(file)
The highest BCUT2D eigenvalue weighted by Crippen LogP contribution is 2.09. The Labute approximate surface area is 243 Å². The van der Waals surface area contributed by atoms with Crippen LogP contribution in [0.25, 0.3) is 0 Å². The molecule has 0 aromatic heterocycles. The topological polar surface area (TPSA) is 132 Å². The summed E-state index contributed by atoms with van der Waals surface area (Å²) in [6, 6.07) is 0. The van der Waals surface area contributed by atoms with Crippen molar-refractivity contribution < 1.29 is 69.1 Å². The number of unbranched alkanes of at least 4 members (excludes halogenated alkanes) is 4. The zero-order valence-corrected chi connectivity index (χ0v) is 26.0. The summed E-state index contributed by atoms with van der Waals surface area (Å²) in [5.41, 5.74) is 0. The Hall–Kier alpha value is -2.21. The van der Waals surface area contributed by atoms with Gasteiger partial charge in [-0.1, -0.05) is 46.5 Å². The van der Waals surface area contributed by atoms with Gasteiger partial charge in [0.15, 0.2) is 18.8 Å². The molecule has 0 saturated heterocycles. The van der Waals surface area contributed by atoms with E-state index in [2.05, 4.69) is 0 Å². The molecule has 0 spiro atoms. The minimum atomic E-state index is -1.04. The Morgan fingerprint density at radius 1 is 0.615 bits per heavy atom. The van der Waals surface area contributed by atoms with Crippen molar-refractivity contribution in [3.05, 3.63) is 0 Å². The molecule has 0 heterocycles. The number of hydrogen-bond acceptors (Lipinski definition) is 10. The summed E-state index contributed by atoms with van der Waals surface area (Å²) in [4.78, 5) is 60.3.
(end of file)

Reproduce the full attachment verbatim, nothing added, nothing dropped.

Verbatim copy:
The highest BCUT2D eigenvalue weighted by Crippen LogP contribution is 2.09. The Labute approximate surface area is 243 Å². The van der Waals surface area contributed by atoms with Crippen LogP contribution in [0.25, 0.3) is 0 Å². The molecule has 0 aromatic heterocycles. The topological polar surface area (TPSA) is 132 Å². The summed E-state index contributed by atoms with van der Waals surface area (Å²) in [6, 6.07) is 0. The van der Waals surface area contributed by atoms with Crippen molar-refractivity contribution < 1.29 is 69.1 Å². The number of unbranched alkanes of at least 4 members (excludes halogenated alkanes) is 4. The zero-order valence-corrected chi connectivity index (χ0v) is 26.0. The summed E-state index contributed by atoms with van der Waals surface area (Å²) in [5.41, 5.74) is 0. The Hall–Kier alpha value is -2.21. The van der Waals surface area contributed by atoms with Gasteiger partial charge in [-0.1, -0.05) is 46.5 Å². The van der Waals surface area contributed by atoms with Gasteiger partial charge in [0.15, 0.2) is 18.8 Å². The molecule has 0 saturated heterocycles. The van der Waals surface area contributed by atoms with E-state index in [2.05, 4.69) is 0 Å². The molecule has 0 spiro atoms. The minimum atomic E-state index is -1.04. The Morgan fingerprint density at radius 1 is 0.615 bits per heavy atom. The van der Waals surface area contributed by atoms with Crippen molar-refractivity contribution in [3.05, 3.63) is 0 Å². The molecule has 0 heterocycles. The number of hydrogen-bond acceptors (Lipinski definition) is 10. The summed E-state index contributed by atoms with van der Waals surface area (Å²) in [4.78, 5) is 60.3.